NLP is still in its infancy, and it will grow in importance as a source of monetary policy discipline as techniques for measuring Fed officials’ statements, intent, and actions improve over time. NLP will produce new incentives for Fed leaders to return to a more systematic and transparent approach to monetary policy, if only to preserve their own reputations as consistent, predictable, and effective policymakers.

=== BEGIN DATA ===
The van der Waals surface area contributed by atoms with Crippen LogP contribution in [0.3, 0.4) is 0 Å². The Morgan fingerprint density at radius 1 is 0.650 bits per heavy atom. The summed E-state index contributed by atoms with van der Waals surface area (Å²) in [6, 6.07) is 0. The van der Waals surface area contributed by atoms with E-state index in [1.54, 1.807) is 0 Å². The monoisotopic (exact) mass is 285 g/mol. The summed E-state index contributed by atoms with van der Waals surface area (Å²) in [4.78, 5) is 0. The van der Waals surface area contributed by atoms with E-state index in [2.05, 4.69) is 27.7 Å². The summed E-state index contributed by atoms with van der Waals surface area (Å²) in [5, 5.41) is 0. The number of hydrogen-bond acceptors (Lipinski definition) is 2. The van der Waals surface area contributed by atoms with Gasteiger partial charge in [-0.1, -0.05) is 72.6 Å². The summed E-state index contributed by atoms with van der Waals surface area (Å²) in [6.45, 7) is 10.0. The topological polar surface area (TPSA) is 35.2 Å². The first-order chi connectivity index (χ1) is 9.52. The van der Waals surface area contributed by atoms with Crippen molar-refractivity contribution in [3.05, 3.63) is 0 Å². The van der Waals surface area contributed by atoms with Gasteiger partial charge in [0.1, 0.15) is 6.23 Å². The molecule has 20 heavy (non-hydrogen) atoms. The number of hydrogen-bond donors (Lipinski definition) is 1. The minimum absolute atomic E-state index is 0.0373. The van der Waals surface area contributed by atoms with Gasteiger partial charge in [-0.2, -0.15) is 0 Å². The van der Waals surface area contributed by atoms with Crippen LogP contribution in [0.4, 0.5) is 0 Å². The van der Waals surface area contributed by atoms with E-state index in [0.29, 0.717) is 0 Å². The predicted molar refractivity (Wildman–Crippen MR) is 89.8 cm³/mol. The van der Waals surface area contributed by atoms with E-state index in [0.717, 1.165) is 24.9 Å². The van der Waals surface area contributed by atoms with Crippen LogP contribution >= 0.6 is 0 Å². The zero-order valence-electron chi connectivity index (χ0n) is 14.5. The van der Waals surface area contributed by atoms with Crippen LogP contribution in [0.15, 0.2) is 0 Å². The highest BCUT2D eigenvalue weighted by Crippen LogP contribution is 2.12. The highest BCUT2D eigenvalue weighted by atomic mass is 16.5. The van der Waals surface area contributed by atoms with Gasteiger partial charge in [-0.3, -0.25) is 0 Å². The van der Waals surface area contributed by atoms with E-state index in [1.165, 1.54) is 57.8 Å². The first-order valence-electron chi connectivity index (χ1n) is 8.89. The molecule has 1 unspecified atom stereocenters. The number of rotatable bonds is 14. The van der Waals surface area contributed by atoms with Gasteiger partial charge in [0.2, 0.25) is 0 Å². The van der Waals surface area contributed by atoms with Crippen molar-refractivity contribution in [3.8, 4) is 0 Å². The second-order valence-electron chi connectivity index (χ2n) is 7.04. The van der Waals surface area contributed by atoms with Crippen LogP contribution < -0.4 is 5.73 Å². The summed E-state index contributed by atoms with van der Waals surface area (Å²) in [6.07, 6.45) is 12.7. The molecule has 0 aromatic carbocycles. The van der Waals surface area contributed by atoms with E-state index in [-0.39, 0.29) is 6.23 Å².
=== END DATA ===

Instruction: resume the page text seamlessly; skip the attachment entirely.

It may be objected that an alternative way for policymakers to react to the NLP revolution is by reducing the content of their language in speeches, testimony, policy statements, and minutes. This is unlikely for two reasons. First, as Ben Bernanke recently remarked, monetary policy is “98 percent talk and only two percent action.”11 The impact of talk is clearly visible in, for example, the impact of Fed speeches on the VIX and exchange rate returns (Calomiris and Mamaysky 2019a). The Fed uses communication as its main way of affecting the economy and so choosing not to communicate is not an attractive option. Second, any attempt to alter language use to manipulate the inferences NLP algorithms would derive from Fed communications would be detectable. It is important to remember that NLP is capable of identifying both a retreat away from content toward vacuous policy statements (indeed, it has already done so in its analysis of post‐1993 Fed governors’ behavior), as well as manipulative and untrue language.12 An observable retreat away from content should not be sustainable in a democracy where Fed officials are forced to defend their actions and statements. The Fed cannot exercise policy under its current strategy without including significant and straightforward content in policymakers’ speeches, and therefore, the Fed cannot eliminate content from its communications.